Senegal currently does not have significant known mining reserves. Nonetheless, various projects are currently under way to exploit deposits of iron ore, gold, and phosphates of lime and aluminium.198Extraction activities have a declining share of GDP: 0.9 per cent in 2008 compared to 1.1 per cent in 2004. In contrast, the sector as a whole is growing in value, from about CFAF 30 million in 2004 to over CFAF 65 million in 2007. The number of people employed full‑time in the extractive subsector was estimated at over 33,000 in 2007, with an estimated annual production of 2 million tonnes, i.e. 15 per cent of exports.199
In 2006, final energy consumption was distributed as follows: 54 per cent by households; 34 per cent by transport; and 9 per cent by industry.200 Over 65 per cent of consumption was supplied from conventional sources ‑ petroleum products, coal and electricity.201 The country has a very low level of independence in terms of modern energy sources: 4.3 per cent in 2004202; the Government wants to attain a rate of commercial energy independence of at least 20 per cent by 2015.203 The energy subsector is important for the success of the Government's accelerated growth strategy, by contributing to the upgrading of infrastructure needed for a successful business environment and the promotion of clusters with high growth potential.204 The PRSP II complements the energy policy defined by the ECOWAS Heads of State.205
Petroleum and gas products
Senegal has yet to discover reserves of oil in its subsoil, and it imports hydrocarbons both for refining and to produce other forms of energy. Since 2004206, the price of crude oil for refining and the domestic prices of refined hydrocarbons have increased following the rise in the international price of a barrel of crude oil, which has reduced consumption.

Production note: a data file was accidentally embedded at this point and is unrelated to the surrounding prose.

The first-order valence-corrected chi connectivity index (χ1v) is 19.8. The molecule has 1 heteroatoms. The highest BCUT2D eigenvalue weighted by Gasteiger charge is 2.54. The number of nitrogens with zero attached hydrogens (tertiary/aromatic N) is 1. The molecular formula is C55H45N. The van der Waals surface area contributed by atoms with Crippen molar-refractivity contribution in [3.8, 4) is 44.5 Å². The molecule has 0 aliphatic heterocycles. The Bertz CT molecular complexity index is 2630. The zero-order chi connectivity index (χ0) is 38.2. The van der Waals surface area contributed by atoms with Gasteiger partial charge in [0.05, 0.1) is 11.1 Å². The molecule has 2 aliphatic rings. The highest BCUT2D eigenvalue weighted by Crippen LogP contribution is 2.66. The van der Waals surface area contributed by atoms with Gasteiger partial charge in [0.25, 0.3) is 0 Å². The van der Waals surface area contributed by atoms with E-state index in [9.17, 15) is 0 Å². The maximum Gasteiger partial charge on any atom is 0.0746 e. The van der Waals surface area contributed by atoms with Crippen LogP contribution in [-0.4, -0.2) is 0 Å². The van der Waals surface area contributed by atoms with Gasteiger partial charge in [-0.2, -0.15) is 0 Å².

The Petroleum Code has not changed since sector liberalization in 1998.207 Since then, the activities of the subsector, from refining to retailing, have required a permit issued by the Minister of Hydrocarbons. All hydrocarbons reserves are the property of the State, which issues two types of title by decree. The prospection permit is issued for four years and is renewable twice for a maximum three-year duration. The operating permit is issued as a provisional authorization (for two years), or as a concession (for 25 years and renewable twice for a maximum duration of ten years). The State, acting through the public enterprise Petrosen, participates in all operations through association agreements with all prospection permit holders. Under the Code, holders of a prospection agreement only pay royalties on the value of hydrocarbons produced and an additional oil levy as from the fiscal year in which the global return of the project moves above a certain threshold. The Code also provides exemption from all duties and taxes on materials, equipment, and the goods and services needed for oil exploration and development operations. In the prospection and development period, an area rent and an oil well promotion subsidy, and training the staff of Petrosen and the Ministry responsible for energy, must be paid by the holders of the prospection permit each contractual year.